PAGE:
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In This Issue of JAMA Psychiatry
January 2017

In This Issue

JAMA Psychiatry. 2017;74(1):1. doi:10.1001/jamapsychiatry.2016.2496


Interventions to prevent the onset of psychotic disorders are highly desirable. McGorry and colleagues conducted a multicenter randomized, double-blind, placebo-controlled trial of ω-3 polyunsaturated fatty acids in 304 patients. Both groups received cognitive behavioral case management. In contrast to an earlier single-center study, the transition to psychosis did not differ between the ω-3 and placebo groups. Kane and Correll discuss the importance of this trial in an editorial.


Continuing Medical Education

Cognitive processing therapy has not been studied for the treatment of posttraumatic stress disorder in active military personnel. Resick and colleagues compared the effects of cognitive processing therapy administered individually or in a group format in 268 active service members with posttraumatic stress disorder. Both treatments resulted in significant improvements, with greater effects when cognitive processing therapy was administered individually. Remission and severity of posttraumatic stress disorder did not differ at the 6-month follow-up. Hoge discusses the importance of this clinical trial in an editorial.


Early auditory information processing is thought to be important for outcomes in schizophrenia, but how it affects these outcomes is not known. Thomas and colleagues used structural equation modeling to examine the associations between early auditory processing, cognition, negative symptoms, and functional outcome in 1415 patients with schizophrenia and found that early auditory processing had a fully mediated effect on functional outcome, engaging general cognition, with separate pathways that either involved or bypassed negative symptoms. These results support using early auditory processing measures as surrogate end points in procognitive intervention studies.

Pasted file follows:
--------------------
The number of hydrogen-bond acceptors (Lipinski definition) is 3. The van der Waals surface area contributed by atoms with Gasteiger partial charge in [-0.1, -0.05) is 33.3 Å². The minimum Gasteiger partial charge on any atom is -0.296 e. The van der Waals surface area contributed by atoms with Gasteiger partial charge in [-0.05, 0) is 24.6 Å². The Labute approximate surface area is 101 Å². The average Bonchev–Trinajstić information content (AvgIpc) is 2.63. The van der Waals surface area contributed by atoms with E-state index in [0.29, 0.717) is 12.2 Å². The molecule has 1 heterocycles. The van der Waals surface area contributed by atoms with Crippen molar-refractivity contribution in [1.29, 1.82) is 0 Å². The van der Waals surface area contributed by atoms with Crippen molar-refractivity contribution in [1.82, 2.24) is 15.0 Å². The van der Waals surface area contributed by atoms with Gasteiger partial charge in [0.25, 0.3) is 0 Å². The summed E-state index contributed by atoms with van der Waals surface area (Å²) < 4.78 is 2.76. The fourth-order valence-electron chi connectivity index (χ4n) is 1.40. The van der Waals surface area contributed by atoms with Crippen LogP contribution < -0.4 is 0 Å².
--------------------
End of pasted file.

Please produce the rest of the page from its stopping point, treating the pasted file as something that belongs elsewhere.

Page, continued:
Depression is common in mild cognitive impairment and may confer a higher likelihood of progression to dementia, but its prevalence is not well-established. Ismail and colleagues carried out a meta-analysis of 57 studies and found that the overall pooled prevalence of depression in mild cognitive impairment was 32% (95% CI, 27% to 37%) and lower in community-based than in clinic-based samples but unrelated to the method used to diagnose depression or to the criteria used to diagnose mild cognitive impairment. These results indicate that the prevalence of depression in mild cognitive impairment is high.

Cognitive behavior therapy is recommended as a first-line treatment for insomnia, but access to trained clinicians is limited. Ritterband and colleagues compared cognitive behavior therapy for insomnia in a fully automated, interactive, web-based, 6-week randomized clinical trial with internet patient education. Cognitive behavior therapy for insomnia resulted in better outcomes for the 3 primary outcome measures: insomnia severity, sleep-onset latency, and wake after sleep onset. Treatment effects were maintained at the 1-year follow-up, with 57% achieving remission and 70% deemed treatment responders. Krystal and Prather discuss the results in an editorial.